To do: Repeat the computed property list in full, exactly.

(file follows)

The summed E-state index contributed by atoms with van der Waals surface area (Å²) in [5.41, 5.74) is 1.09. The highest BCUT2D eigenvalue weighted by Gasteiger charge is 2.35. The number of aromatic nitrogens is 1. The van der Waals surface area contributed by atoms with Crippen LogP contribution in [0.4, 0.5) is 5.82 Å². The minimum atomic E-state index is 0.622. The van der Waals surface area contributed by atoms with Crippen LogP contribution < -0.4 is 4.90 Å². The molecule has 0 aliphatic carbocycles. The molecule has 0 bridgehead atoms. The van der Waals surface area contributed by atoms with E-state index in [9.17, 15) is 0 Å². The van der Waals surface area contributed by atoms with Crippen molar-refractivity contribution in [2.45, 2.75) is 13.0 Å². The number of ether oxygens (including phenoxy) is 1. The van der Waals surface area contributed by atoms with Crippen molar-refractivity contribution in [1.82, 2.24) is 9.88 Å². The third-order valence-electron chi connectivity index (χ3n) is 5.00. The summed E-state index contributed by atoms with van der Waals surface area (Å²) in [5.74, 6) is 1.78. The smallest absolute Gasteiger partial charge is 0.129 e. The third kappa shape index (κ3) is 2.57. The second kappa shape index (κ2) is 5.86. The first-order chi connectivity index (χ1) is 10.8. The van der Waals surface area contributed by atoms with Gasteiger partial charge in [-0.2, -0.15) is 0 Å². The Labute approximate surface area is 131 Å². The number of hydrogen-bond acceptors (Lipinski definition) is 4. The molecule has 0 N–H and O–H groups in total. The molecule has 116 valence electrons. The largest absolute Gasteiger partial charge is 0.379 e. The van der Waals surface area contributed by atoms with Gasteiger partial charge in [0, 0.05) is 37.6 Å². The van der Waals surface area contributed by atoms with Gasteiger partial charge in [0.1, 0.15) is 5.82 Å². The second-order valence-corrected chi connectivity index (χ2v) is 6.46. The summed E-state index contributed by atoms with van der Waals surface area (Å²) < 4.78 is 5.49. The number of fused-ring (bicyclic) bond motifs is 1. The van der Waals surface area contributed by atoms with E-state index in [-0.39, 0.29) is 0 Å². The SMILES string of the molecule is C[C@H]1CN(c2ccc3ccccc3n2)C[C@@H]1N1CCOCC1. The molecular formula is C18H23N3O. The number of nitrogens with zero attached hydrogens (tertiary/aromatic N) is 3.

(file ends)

The summed E-state index contributed by atoms with van der Waals surface area (Å²) in [5.41, 5.74) is 1.09. The highest BCUT2D eigenvalue weighted by Gasteiger charge is 2.35. The number of aromatic nitrogens is 1. The van der Waals surface area contributed by atoms with Crippen LogP contribution in [0.4, 0.5) is 5.82 Å². The minimum atomic E-state index is 0.622. The van der Waals surface area contributed by atoms with Crippen LogP contribution < -0.4 is 4.90 Å². The molecule has 0 aliphatic carbocycles. The molecule has 0 bridgehead atoms. The van der Waals surface area contributed by atoms with E-state index in [9.17, 15) is 0 Å². The van der Waals surface area contributed by atoms with Crippen molar-refractivity contribution in [2.45, 2.75) is 13.0 Å². The number of ether oxygens (including phenoxy) is 1. The van der Waals surface area contributed by atoms with Crippen molar-refractivity contribution in [1.82, 2.24) is 9.88 Å². The third-order valence-electron chi connectivity index (χ3n) is 5.00. The summed E-state index contributed by atoms with van der Waals surface area (Å²) in [5.74, 6) is 1.78. The smallest absolute Gasteiger partial charge is 0.129 e. The third kappa shape index (κ3) is 2.57. The second kappa shape index (κ2) is 5.86. The first-order chi connectivity index (χ1) is 10.8. The van der Waals surface area contributed by atoms with Gasteiger partial charge in [-0.2, -0.15) is 0 Å². The Labute approximate surface area is 131 Å². The number of hydrogen-bond acceptors (Lipinski definition) is 4. The molecule has 0 N–H and O–H groups in total. The molecule has 116 valence electrons. The largest absolute Gasteiger partial charge is 0.379 e. The van der Waals surface area contributed by atoms with Gasteiger partial charge in [0, 0.05) is 37.6 Å². The van der Waals surface area contributed by atoms with Gasteiger partial charge in [0.1, 0.15) is 5.82 Å². The second-order valence-corrected chi connectivity index (χ2v) is 6.46. The summed E-state index contributed by atoms with van der Waals surface area (Å²) < 4.78 is 5.49. The number of fused-ring (bicyclic) bond motifs is 1. The van der Waals surface area contributed by atoms with E-state index in [-0.39, 0.29) is 0 Å². The SMILES string of the molecule is C[C@H]1CN(c2ccc3ccccc3n2)C[C@@H]1N1CCOCC1. The molecular formula is C18H23N3O. The number of nitrogens with zero attached hydrogens (tertiary/aromatic N) is 3.